Showing posts with label collaborative. Show all posts
Showing posts with label collaborative. Show all posts

Sunday, April 22, 2018

In the Art Room: Fourth Annual Chalked Ceiling Tile Event!

Well, here we are...it's that time of the year, y'all. Time for ALL THE THINGS TO HAPPEN ALL AT ONCE: Clay Week, Art Show Prep and our fourth annual Chalked Ceiling Tile Event!
 That's right...it's been four years now that my second grade kiddos have created legacy ceiling tiles to be permanently displaced in the ceiling of our school. What started out as an "alternative project" has quickly become a school-favorite and an annual event. You see, four years ago, I had a visiting sidewalk chalk artist come to our school with the idea that my students would also chalk outside right along with her. But on the big day, rain was in the forecast so we had to improvise. My admin had been requesting painted ceiling tiles...knowing that, I had my custodian buddy Mr. Scruggs (see here!) get me a tile and I played around with drawing on it. After fiddling with the front of the tile, I realized that the back actually worked better as it wasn't as porous. And that's how our Chalked Ceiling Tile Event was born. You can read all about our first event here and here
So what do you need for an event like this? The following supplies:

* Faber-Castell Chalk I used to swear by a brand called KOSS but I can no longer find it. So we started using Faber-Castell and it turns out I like it better! The colors are so vibrant and the shorter size is perfect for my student's hands.

* Ceiling Tiles We always have a ton on hand as we do this every year. We ALWAYS use the backside of the tile. One tile per kiddo.

* Foam Brushes These ceiling tiles are huge and would be much too difficult for the kids to blend colors with their bare hands. We use foam brushes for blending. I've had the same set of brushes for years now.

* Baby Wipes This is a messy task, not gonna lie. But with me being in charge of four classes of second graders, I'm not about to let them all loose on the bathrooms. So baby wipes it is!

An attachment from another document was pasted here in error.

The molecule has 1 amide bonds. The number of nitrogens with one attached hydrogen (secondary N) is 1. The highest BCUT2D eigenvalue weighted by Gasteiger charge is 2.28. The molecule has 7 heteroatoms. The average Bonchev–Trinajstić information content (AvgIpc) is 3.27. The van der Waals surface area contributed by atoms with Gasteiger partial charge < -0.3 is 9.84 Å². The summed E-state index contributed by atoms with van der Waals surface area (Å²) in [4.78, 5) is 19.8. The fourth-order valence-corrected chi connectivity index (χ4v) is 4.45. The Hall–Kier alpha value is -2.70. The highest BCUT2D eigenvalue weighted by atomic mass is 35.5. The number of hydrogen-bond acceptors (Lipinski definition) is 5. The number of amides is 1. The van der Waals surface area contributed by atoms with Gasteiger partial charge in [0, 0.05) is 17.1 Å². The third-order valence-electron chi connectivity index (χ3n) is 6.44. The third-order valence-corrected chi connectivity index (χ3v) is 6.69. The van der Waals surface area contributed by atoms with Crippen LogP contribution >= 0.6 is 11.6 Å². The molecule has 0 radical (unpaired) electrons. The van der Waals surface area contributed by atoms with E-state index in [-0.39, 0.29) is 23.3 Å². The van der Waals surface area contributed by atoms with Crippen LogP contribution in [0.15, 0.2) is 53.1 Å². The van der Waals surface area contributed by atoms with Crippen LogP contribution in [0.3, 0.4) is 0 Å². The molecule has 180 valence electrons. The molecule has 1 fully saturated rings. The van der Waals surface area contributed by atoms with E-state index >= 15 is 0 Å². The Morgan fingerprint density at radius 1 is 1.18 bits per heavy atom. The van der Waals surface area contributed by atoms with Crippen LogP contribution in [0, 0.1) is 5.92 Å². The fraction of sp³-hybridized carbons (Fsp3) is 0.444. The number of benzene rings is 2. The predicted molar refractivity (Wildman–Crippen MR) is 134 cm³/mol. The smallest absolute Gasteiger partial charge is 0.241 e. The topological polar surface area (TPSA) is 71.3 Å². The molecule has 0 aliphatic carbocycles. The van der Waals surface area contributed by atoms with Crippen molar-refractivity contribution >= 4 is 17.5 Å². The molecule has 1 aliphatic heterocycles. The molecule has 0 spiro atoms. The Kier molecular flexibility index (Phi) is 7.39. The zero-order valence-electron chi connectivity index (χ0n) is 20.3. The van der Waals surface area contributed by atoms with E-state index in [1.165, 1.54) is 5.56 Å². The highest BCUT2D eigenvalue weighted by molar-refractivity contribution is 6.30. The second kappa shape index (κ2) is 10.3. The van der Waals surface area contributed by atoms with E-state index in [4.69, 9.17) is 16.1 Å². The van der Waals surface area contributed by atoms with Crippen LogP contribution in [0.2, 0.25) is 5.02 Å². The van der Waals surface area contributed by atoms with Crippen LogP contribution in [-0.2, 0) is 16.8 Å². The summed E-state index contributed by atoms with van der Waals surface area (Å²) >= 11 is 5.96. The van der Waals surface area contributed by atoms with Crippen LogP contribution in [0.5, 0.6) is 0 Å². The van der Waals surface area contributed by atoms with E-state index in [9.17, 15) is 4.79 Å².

* Bulletin Board Paper Again, this is messy...like having rainbow dust everywhere. So we try our hardest to control that by putting paper down on the floor of the multi-purpose room.

* Hairspray I always fix the tiles when we are finished by dousing them in hairspray. It will dull the colors slightly. However, the spray doesn't matter too much...the tiles are in the ceiling and therefore no one will be able to touch them and cause them to smear. 
So, how does it work? Well, I usually create a video to walk the kiddos through the process. This saves my voice in a loud space like this big room. I block out about an hour and a half to two hours of time for the kids to spend on their piece. I pool all of my second grade classes together and, well, we just go for it! It's loud, messy but beautiful and so much fun!
 Usually the classroom teachers will take 30 minute shifts during this time or my specials team will help out. Really tho, it's an easy event. Once all the kids are rolling and understand what to do, it's just fun to watch them roll up their sleeves and create. 
 Every year, we do something a little different. Our first year, we did the butterflies. The following year, we created flowers and last year, we made fish! You can watch the action here:
Here's the video I used to teach last year's tile: 
This year, Ms. Rebecca, our cafeteria manager, has requested healthy foods for the ceiling tiles. We're going to be creating fruits for our tiles...you'll have to stay tuned to see how they look!
  These tiles will remain on permanent display. I've been asked before how the kids react to this, knowing that they won't get their artwork back. We spend a lot of time chatting about what a legacy is and how important it is to "leave your mark". I've not had a student yet get upset about having their work up in the ceiling.